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NAME ^

Gantry::Conf::FAQ - Frequently Asked Questions regarding Gantry::Conf

Why should I use Gantry::Conf at all?

There are many reasons why we feel Gantry::Conf is helpful both during development and after deployment. The next two entries should hopefully answer this question for you as they outline a few common scenarios programmers and system administrators often face.

How is Gantry::Conf helpful during development?
Easy separation of development configs from production configs

Often programmers have a separate development environment from their production environment. By using <shared> blocks and dev instances you can avoid spending any serious time setting up your application in the development environment. Take this configuration example:

  <shared dev> 
     dbuser nobody
     dbpass secret
     dbconn "dbi:Pg:dbname=dev"
  </shared>

  <shared production>
     dbuser apache
     dbpass secret2
     dbconn "dbi:Pg:dbname=production"
  </shared> 

  <instance app1> 
     ConfigureVia FlatFile Config::General /etc/apps/app1.conf 
     use production 
  </instance> 

  <instance app1-dev> 
     ConfigureVia FlatFile Config::General /etc/apps/app1.conf 
     use dev
  </instance> 

By separating out our production and dev database information into shared blocks we can essentially switch between our production and dev environments by simply changing the instance we are using. If you were working on a script this would be a simple matter of running:

  $ script.pl --instance=app1-dev 

instead of:

  $ script.pl --instance=app1 
How is Gatnry::Conf helpful in production?

Gantry::Conf has several advantages in a production environment. First, it provides a single place for all config information, if you commit to it. Even if you don't commit to it for all apps, it still provides control to the installing admin over how and where conf information is stored. For instance, the admin could put the config information directly into /etc/gantry.conf, or into a separate file in /etc/gantry.d. She could even set up a secure web server where all boxes would go to get their conf.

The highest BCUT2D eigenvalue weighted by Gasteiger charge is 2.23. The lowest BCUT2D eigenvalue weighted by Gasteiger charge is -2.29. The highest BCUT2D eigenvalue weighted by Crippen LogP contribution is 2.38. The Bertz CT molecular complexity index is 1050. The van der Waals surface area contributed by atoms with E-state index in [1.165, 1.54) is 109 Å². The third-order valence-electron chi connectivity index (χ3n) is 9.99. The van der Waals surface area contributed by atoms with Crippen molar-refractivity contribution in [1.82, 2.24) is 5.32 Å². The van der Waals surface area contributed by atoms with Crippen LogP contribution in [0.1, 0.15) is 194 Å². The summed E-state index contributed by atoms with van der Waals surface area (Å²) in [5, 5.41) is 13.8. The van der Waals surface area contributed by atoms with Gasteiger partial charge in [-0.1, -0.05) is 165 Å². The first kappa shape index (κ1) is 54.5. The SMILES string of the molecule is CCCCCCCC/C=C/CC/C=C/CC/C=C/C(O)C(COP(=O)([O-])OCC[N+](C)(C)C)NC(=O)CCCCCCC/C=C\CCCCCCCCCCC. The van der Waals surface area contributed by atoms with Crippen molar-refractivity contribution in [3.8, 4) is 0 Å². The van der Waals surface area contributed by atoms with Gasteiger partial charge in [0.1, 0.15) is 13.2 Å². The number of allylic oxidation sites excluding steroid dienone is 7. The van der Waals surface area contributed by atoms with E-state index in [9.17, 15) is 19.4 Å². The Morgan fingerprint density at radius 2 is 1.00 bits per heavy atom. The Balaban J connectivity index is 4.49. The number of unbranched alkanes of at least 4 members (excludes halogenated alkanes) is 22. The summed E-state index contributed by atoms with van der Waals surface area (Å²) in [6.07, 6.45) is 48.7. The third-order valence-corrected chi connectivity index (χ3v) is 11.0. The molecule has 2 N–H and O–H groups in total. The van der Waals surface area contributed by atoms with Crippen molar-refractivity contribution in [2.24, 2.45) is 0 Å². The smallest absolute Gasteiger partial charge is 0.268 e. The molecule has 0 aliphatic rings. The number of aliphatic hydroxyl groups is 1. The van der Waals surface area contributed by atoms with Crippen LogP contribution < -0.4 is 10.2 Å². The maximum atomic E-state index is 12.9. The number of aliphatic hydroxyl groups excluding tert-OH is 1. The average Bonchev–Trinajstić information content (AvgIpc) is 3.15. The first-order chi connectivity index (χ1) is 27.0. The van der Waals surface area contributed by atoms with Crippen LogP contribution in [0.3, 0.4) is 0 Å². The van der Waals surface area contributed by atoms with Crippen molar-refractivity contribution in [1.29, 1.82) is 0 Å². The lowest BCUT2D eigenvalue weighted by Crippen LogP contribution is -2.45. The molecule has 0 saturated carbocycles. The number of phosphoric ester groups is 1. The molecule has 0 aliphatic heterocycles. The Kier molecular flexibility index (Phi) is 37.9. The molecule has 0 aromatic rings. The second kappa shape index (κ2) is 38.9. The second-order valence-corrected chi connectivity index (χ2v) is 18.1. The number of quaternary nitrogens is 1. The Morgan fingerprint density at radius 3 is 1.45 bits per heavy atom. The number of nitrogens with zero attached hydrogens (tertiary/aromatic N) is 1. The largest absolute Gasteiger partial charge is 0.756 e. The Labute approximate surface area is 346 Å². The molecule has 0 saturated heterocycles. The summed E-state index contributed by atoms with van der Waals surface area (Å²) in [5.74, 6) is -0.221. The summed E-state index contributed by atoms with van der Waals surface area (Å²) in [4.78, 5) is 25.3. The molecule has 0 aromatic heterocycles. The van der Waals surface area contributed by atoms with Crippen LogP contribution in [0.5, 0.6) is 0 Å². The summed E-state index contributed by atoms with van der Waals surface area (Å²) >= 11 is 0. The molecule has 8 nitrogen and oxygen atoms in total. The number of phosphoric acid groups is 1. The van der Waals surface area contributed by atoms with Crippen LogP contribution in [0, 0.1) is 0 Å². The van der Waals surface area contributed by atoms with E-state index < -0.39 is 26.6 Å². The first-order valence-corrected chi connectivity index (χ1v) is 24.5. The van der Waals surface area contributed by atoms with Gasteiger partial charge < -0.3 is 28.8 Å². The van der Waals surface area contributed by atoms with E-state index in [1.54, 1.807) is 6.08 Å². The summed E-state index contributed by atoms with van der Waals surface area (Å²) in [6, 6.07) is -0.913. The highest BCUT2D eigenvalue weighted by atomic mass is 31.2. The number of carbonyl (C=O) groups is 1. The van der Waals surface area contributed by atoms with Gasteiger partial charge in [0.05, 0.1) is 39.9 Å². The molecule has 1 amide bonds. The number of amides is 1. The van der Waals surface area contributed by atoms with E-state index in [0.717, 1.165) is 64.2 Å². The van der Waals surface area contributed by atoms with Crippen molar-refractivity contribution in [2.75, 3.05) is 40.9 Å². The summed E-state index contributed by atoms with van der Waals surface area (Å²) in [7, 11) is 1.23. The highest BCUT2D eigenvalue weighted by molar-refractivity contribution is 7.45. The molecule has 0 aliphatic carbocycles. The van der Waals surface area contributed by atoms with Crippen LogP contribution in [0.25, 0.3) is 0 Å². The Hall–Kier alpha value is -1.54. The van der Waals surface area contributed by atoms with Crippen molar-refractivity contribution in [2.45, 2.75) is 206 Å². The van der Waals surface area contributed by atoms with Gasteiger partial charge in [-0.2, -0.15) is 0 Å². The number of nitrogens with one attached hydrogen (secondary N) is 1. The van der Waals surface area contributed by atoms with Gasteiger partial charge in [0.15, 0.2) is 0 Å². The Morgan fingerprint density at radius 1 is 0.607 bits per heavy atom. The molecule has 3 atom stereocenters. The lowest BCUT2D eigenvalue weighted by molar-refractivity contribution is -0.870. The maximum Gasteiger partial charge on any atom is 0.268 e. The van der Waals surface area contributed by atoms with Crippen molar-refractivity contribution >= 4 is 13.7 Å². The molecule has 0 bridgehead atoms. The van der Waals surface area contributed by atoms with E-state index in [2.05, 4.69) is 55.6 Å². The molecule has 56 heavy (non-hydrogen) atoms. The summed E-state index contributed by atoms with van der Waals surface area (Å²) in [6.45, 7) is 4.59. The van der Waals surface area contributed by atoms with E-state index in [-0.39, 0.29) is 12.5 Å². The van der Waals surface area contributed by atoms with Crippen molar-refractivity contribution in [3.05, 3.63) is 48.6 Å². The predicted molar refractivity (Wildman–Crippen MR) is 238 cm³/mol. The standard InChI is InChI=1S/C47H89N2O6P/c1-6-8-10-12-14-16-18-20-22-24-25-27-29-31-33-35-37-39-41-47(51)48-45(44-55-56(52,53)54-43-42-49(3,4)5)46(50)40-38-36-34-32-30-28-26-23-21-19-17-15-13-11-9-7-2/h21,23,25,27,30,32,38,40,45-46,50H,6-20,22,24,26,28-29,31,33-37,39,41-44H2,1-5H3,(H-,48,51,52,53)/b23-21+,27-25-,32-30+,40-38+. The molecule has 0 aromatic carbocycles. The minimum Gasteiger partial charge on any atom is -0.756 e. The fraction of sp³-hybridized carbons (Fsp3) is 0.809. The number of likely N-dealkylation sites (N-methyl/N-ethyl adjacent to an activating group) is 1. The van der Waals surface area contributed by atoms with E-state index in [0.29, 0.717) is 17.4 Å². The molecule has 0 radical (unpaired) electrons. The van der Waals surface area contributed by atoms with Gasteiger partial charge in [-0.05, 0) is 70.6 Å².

The short answer is, Gantry::Conf is flexible and production environments benefit from flexibility.

How do I pass my instance information into my application?

There are many possible ways to do this a few of which are:

Command line arguments

If your application accepts arguments on the command line we suggest adding an --instance option to pass in the instance's name.

PerlSetVar

In a mod_perl environment you could use a PerlSetVar, possibly named GantryConfInstance, to pull in this value for your application.

ModPerl::ParamBuilder

Again in a mod_perl environment, another option would be to use ModPerl::ParamBuilder to pass the instance name.

Hard coded

We include this for the sake of completeness, but advise against it. You could always simply hard code your instance information into your application, but this will greatly reduce the flexibility you have.

How do I add a different provider for an existing ConfigVia method?

Place your provider module in the Gantry::Conf::Provider::Method::* namespace. Make sure your public API matches the existing providers which use the same method. For instance the flat file providers all implement a config method which is called as a class method and receives a file name.

How do I add to the ConfigVia methods?

If none of the existing provider methods will do, you need to work in Gantry::Conf. In particular, you need to augment the dispatch hash with the name of your provisioning method and a sub name which will handle it. Then you need to implement the method you put in %dispatch.

SEE ALSO ^

Gantry(3), Gantry::Conf(3), Gantry::Conf::Tutorial(3)

AUTHOR ^

Frank Wiles <frank@revsys.com>

COPYRIGHT and LICENSE ^

Copyright (c) 2006, Frank Wiles.

This library is free software; you can redistribute it and/or modify it under the same terms as Perl itself, either Perl version 5.8.6 or, at your option, any later version of Perl 5 you may have available.

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